It's time for us to begin to diagnose the specific system problems for people facing addiction in their community.
The Federal Government recently released the annual data showing some modest changes in substance use and the prevalence of substance use disorders. However, one number continues to stick with me every single year – nearly a 90% addiction treatment gap in America continues to persist.
That means of the over 20 million Americans who meet medical criteria for substance use disorder, only approximately 10% or just over 2 million people actually get any specialty medical care at all for what is now the leading cause of death for those under 50.
This addiction treatment gap ratio hasn’t changed in any substantial way in decades and has persisted even after allocating billions in new government resources toward it in recent years, mandating insurance coverage (parity), and expanding access to health insurance. While the death toll from a preventable and treatable condition continues to rise in spite of the existence of a more than $35 billion industry attempting specialty care today.
Perhaps we’ve been looking for fish in the wrong pond? Approaching the problem from the wrong direction? By continuing to invest in an acute care specialty system, that operates in isolation and isn’t well-matched to succeed against a massive persistent chronic health problem, it is no wonder we haven’t been getting positive outcomes. The landmark Surgeon General’s Report on Alcohol, Drugs, and Health, Facing Addiction In America, synthesizes decades of research and clear protocols about what works in intervention, treatment, and recovery support. The report also includes a robust call-to-action to integrate and coordinate addiction health services across a long-term continuum of care similar to other chronic disease models.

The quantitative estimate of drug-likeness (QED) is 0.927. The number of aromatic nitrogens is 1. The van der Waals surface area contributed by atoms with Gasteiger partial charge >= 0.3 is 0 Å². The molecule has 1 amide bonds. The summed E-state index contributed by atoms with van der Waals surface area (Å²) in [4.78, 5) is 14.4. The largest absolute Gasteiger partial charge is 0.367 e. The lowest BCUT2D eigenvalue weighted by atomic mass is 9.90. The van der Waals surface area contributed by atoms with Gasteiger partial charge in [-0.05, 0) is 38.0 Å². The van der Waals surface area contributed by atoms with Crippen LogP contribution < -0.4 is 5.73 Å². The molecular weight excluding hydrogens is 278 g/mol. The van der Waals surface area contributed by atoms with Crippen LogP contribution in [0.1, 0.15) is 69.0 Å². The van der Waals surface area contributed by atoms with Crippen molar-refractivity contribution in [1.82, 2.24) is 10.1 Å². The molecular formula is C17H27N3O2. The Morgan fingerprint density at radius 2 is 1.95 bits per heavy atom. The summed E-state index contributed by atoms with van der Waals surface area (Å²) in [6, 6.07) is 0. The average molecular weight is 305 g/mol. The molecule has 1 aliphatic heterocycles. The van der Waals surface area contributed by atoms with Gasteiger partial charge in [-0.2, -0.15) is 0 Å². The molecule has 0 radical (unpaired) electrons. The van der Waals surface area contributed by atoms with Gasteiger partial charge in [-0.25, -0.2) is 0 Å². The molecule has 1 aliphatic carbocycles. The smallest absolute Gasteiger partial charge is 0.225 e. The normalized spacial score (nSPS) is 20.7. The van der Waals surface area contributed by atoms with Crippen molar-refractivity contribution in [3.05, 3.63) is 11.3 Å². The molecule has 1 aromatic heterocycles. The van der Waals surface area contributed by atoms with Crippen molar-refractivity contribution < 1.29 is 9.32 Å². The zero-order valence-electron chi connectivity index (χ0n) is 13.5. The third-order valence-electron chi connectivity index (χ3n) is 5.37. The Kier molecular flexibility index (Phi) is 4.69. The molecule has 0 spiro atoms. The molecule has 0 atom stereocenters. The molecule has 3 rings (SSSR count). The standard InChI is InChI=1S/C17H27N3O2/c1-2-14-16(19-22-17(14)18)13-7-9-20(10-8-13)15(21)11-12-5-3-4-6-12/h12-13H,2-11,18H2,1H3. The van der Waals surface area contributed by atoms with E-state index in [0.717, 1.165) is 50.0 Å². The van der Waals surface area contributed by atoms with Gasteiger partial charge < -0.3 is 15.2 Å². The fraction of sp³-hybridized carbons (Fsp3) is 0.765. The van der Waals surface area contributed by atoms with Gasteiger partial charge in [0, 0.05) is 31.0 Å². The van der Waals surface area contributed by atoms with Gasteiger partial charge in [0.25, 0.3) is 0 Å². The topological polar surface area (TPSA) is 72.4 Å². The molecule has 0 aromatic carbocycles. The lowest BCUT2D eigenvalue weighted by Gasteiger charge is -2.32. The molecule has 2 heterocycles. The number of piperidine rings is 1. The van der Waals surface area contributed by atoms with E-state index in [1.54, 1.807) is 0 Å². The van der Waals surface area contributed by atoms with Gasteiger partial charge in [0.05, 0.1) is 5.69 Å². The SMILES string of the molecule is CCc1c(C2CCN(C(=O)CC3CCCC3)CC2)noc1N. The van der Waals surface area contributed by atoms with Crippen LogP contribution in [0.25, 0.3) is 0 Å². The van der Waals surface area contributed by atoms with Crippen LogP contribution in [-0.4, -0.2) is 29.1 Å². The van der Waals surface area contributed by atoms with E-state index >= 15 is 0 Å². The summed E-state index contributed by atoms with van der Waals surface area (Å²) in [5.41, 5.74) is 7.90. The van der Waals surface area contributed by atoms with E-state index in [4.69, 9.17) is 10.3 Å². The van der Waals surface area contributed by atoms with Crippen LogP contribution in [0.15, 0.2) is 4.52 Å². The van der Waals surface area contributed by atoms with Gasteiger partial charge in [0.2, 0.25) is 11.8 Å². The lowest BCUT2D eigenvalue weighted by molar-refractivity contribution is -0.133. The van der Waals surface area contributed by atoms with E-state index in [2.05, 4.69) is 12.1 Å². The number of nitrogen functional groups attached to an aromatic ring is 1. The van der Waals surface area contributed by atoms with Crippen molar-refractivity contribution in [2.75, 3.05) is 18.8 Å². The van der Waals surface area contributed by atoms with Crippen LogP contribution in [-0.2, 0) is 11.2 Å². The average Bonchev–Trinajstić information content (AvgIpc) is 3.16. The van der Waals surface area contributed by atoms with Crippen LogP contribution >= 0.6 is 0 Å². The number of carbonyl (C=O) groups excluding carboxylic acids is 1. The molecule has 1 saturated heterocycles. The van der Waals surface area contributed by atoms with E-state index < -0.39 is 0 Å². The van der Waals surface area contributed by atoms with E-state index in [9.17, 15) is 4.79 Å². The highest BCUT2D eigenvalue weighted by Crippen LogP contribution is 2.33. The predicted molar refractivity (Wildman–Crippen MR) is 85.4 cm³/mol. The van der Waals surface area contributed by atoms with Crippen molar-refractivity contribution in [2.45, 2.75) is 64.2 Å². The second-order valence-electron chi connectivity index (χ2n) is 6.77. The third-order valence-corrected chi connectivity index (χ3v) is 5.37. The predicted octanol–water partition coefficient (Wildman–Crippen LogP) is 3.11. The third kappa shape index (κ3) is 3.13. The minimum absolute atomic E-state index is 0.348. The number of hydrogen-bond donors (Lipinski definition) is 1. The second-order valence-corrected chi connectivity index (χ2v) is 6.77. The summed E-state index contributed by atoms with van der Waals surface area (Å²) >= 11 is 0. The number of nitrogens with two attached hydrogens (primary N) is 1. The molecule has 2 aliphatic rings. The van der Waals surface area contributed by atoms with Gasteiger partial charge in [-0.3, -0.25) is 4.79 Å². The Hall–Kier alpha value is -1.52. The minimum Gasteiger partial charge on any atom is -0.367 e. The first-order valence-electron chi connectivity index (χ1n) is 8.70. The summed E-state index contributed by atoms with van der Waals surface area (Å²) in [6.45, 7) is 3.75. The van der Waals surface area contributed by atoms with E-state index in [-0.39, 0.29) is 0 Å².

Our approach has been to drop the bobber into the water, sit back, and wait for the fish to come to us. Then, when someone doesn’t seek out care for their addiction or they don’t sustain recovery after receiving treatment for their chronic health problem in an infectious-disease modeled system, we blame the individual.
“They weren’t ready yet to change their life,” or “they need to hit a bottom.” As we let ourselves continue to believe this lie, we simply keep fishing for the same 10% of people who might check all the boxes to fit well into our existing acute addiction treatment infrastructure rather than taking a hard look at perhaps changing the way we fish.
The truth is harder to look at and to solve for. The truth is the system we have in place just failed the 18.2 million Americans who couldn’t get or didn’t seek care for their substance use disorder in 2017. 18 million people didn’t fail. How could they? The health system in place for their problem isn’t designed, well-matched, or aligned to produce wellness for the illness they have.
System change isn’t easy, and as Facing Addiction with NCADD’s reach has grown in all 50 states across the United States there is a shared complaint no matter how urban or rural, conservative or progressive a community is. Nobody in our network is satisfied that their community’s health care entities are responding adequately to alcohol and other drug problems. How could they if a 90% treatment gap has persisted for decades?